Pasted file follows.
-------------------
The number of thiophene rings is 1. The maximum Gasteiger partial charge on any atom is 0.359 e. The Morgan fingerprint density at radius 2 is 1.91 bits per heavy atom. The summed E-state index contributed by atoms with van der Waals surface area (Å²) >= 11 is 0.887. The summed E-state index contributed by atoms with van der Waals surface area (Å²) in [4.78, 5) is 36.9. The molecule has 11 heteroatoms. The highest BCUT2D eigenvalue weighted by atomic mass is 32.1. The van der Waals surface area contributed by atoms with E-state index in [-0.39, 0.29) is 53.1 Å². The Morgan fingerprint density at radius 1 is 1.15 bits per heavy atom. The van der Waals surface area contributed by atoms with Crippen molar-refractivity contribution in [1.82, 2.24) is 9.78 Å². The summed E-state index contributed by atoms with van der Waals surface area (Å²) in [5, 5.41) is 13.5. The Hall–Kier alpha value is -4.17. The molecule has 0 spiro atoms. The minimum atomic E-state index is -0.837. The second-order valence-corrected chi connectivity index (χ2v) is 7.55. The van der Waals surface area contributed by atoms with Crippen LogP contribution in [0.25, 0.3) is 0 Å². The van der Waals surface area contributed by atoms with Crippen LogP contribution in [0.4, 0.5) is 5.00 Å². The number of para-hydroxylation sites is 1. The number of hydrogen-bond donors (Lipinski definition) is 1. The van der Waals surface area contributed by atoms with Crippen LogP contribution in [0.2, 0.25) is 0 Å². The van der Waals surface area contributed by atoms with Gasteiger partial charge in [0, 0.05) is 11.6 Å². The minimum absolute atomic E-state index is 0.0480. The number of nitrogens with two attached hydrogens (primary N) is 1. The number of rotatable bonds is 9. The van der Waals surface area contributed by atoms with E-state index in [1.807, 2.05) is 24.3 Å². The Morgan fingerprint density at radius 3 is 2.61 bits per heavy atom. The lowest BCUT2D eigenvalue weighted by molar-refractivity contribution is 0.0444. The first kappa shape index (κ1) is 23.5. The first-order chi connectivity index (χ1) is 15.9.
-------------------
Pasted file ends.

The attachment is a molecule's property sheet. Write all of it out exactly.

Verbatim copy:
The number of thiophene rings is 1. The maximum Gasteiger partial charge on any atom is 0.359 e. The Morgan fingerprint density at radius 2 is 1.91 bits per heavy atom. The summed E-state index contributed by atoms with van der Waals surface area (Å²) >= 11 is 0.887. The summed E-state index contributed by atoms with van der Waals surface area (Å²) in [4.78, 5) is 36.9. The molecule has 11 heteroatoms. The highest BCUT2D eigenvalue weighted by atomic mass is 32.1. The van der Waals surface area contributed by atoms with E-state index in [-0.39, 0.29) is 53.1 Å². The Morgan fingerprint density at radius 1 is 1.15 bits per heavy atom. The van der Waals surface area contributed by atoms with Crippen molar-refractivity contribution in [1.82, 2.24) is 9.78 Å². The summed E-state index contributed by atoms with van der Waals surface area (Å²) in [5, 5.41) is 13.5. The Hall–Kier alpha value is -4.17. The molecule has 0 spiro atoms. The minimum atomic E-state index is -0.837. The second-order valence-corrected chi connectivity index (χ2v) is 7.55. The van der Waals surface area contributed by atoms with Crippen LogP contribution in [0.25, 0.3) is 0 Å². The van der Waals surface area contributed by atoms with Crippen LogP contribution in [0.4, 0.5) is 5.00 Å². The number of para-hydroxylation sites is 1. The number of hydrogen-bond donors (Lipinski definition) is 1. The van der Waals surface area contributed by atoms with Crippen LogP contribution in [0.2, 0.25) is 0 Å². The van der Waals surface area contributed by atoms with Gasteiger partial charge in [0, 0.05) is 11.6 Å². The minimum absolute atomic E-state index is 0.0480. The number of nitrogens with two attached hydrogens (primary N) is 1. The number of rotatable bonds is 9. The van der Waals surface area contributed by atoms with E-state index in [1.807, 2.05) is 24.3 Å². The Morgan fingerprint density at radius 3 is 2.61 bits per heavy atom. The lowest BCUT2D eigenvalue weighted by molar-refractivity contribution is 0.0444. The first kappa shape index (κ1) is 23.5. The first-order chi connectivity index (χ1) is 15.9.